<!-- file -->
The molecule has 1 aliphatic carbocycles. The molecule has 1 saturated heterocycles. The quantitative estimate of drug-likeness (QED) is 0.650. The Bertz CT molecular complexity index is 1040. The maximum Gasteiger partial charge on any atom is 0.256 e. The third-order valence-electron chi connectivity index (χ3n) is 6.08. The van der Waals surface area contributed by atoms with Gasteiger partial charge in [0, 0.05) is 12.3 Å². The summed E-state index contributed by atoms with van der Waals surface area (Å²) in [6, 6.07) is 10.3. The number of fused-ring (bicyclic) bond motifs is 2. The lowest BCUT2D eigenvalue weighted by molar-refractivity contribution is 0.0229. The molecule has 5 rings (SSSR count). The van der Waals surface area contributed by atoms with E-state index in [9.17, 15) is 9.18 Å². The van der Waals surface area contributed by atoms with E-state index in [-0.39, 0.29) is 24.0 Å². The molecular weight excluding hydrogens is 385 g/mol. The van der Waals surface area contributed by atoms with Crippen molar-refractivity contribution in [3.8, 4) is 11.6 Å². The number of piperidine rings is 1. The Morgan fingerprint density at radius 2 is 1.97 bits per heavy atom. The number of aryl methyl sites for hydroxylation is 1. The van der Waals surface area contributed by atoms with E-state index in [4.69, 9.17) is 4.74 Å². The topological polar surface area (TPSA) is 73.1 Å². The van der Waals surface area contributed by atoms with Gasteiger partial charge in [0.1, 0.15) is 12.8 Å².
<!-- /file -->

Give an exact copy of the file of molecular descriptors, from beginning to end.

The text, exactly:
The molecule has 1 aliphatic carbocycles. The molecule has 1 saturated heterocycles. The quantitative estimate of drug-likeness (QED) is 0.650. The Bertz CT molecular complexity index is 1040. The maximum Gasteiger partial charge on any atom is 0.256 e. The third-order valence-electron chi connectivity index (χ3n) is 6.08. The van der Waals surface area contributed by atoms with Gasteiger partial charge in [0, 0.05) is 12.3 Å². The summed E-state index contributed by atoms with van der Waals surface area (Å²) in [6, 6.07) is 10.3. The number of fused-ring (bicyclic) bond motifs is 2. The lowest BCUT2D eigenvalue weighted by molar-refractivity contribution is 0.0229. The molecule has 5 rings (SSSR count). The van der Waals surface area contributed by atoms with E-state index in [9.17, 15) is 9.18 Å². The van der Waals surface area contributed by atoms with E-state index in [-0.39, 0.29) is 24.0 Å². The molecular weight excluding hydrogens is 385 g/mol. The van der Waals surface area contributed by atoms with Crippen molar-refractivity contribution in [3.8, 4) is 11.6 Å². The number of piperidine rings is 1. The Morgan fingerprint density at radius 2 is 1.97 bits per heavy atom. The number of aryl methyl sites for hydroxylation is 1. The van der Waals surface area contributed by atoms with E-state index in [4.69, 9.17) is 4.74 Å². The topological polar surface area (TPSA) is 73.1 Å². The van der Waals surface area contributed by atoms with Gasteiger partial charge in [0.1, 0.15) is 12.8 Å².